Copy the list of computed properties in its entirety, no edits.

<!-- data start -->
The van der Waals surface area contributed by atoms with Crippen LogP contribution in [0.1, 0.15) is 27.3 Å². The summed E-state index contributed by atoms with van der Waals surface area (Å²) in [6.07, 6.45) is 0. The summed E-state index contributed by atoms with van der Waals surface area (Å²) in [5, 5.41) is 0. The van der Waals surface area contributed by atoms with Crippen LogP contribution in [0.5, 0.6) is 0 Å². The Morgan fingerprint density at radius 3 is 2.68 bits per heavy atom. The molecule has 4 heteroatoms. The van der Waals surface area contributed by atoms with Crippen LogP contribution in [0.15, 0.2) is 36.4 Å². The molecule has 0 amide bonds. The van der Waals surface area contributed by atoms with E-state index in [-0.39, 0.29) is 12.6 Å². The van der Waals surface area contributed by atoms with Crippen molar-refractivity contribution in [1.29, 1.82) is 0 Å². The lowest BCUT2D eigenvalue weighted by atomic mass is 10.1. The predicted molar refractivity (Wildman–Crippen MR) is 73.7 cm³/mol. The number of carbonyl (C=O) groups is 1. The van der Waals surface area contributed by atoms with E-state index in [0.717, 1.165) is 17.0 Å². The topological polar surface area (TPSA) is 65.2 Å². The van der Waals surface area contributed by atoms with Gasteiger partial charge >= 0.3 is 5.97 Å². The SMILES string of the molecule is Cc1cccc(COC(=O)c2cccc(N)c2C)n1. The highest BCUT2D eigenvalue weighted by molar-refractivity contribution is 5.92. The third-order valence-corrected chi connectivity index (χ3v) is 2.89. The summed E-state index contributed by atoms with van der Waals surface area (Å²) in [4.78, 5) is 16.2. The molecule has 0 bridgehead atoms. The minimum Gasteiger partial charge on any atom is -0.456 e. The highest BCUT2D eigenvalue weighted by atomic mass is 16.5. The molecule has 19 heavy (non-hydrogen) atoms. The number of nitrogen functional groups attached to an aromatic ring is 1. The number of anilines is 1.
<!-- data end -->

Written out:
The van der Waals surface area contributed by atoms with Crippen LogP contribution in [0.1, 0.15) is 27.3 Å². The summed E-state index contributed by atoms with van der Waals surface area (Å²) in [6.07, 6.45) is 0. The summed E-state index contributed by atoms with van der Waals surface area (Å²) in [5, 5.41) is 0. The van der Waals surface area contributed by atoms with Crippen LogP contribution in [0.5, 0.6) is 0 Å². The Morgan fingerprint density at radius 3 is 2.68 bits per heavy atom. The molecule has 4 heteroatoms. The van der Waals surface area contributed by atoms with Crippen LogP contribution in [0.15, 0.2) is 36.4 Å². The molecule has 0 amide bonds. The van der Waals surface area contributed by atoms with E-state index in [-0.39, 0.29) is 12.6 Å². The van der Waals surface area contributed by atoms with Crippen molar-refractivity contribution in [1.29, 1.82) is 0 Å². The lowest BCUT2D eigenvalue weighted by atomic mass is 10.1. The predicted molar refractivity (Wildman–Crippen MR) is 73.7 cm³/mol. The number of carbonyl (C=O) groups is 1. The van der Waals surface area contributed by atoms with E-state index in [0.717, 1.165) is 17.0 Å². The topological polar surface area (TPSA) is 65.2 Å². The van der Waals surface area contributed by atoms with Gasteiger partial charge >= 0.3 is 5.97 Å². The SMILES string of the molecule is Cc1cccc(COC(=O)c2cccc(N)c2C)n1. The highest BCUT2D eigenvalue weighted by molar-refractivity contribution is 5.92. The third-order valence-corrected chi connectivity index (χ3v) is 2.89. The summed E-state index contributed by atoms with van der Waals surface area (Å²) in [4.78, 5) is 16.2. The molecule has 0 bridgehead atoms. The minimum Gasteiger partial charge on any atom is -0.456 e. The highest BCUT2D eigenvalue weighted by atomic mass is 16.5. The molecule has 19 heavy (non-hydrogen) atoms. The number of nitrogen functional groups attached to an aromatic ring is 1. The number of anilines is 1.